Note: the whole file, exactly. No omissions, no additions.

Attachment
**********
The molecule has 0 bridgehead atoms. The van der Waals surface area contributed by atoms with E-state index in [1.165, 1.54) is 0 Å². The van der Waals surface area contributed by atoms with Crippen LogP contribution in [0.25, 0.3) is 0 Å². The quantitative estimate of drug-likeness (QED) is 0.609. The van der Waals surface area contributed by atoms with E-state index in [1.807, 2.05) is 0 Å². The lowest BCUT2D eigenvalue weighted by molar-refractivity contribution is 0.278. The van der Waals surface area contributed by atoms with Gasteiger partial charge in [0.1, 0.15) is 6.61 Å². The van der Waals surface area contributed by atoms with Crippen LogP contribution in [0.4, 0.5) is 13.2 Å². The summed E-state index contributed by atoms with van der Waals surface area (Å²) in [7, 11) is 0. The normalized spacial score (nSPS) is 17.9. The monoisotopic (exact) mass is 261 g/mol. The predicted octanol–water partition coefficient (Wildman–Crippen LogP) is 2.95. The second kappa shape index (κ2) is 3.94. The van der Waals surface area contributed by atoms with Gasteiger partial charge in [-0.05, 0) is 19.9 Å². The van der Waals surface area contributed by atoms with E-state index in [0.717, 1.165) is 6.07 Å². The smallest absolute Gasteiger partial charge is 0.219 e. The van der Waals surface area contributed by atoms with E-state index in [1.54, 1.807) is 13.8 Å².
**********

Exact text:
The molecule has 0 bridgehead atoms. The van der Waals surface area contributed by atoms with E-state index in [1.165, 1.54) is 0 Å². The van der Waals surface area contributed by atoms with Crippen LogP contribution in [0.25, 0.3) is 0 Å². The quantitative estimate of drug-likeness (QED) is 0.609. The van der Waals surface area contributed by atoms with E-state index in [1.807, 2.05) is 0 Å². The lowest BCUT2D eigenvalue weighted by molar-refractivity contribution is 0.278. The van der Waals surface area contributed by atoms with Gasteiger partial charge in [0.1, 0.15) is 6.61 Å². The van der Waals surface area contributed by atoms with Crippen LogP contribution in [0.4, 0.5) is 13.2 Å². The summed E-state index contributed by atoms with van der Waals surface area (Å²) in [7, 11) is 0. The normalized spacial score (nSPS) is 17.9. The monoisotopic (exact) mass is 261 g/mol. The predicted octanol–water partition coefficient (Wildman–Crippen LogP) is 2.95. The second kappa shape index (κ2) is 3.94. The van der Waals surface area contributed by atoms with Gasteiger partial charge in [-0.05, 0) is 19.9 Å². The van der Waals surface area contributed by atoms with E-state index in [0.717, 1.165) is 6.07 Å². The smallest absolute Gasteiger partial charge is 0.219 e. The van der Waals surface area contributed by atoms with E-state index in [1.54, 1.807) is 13.8 Å².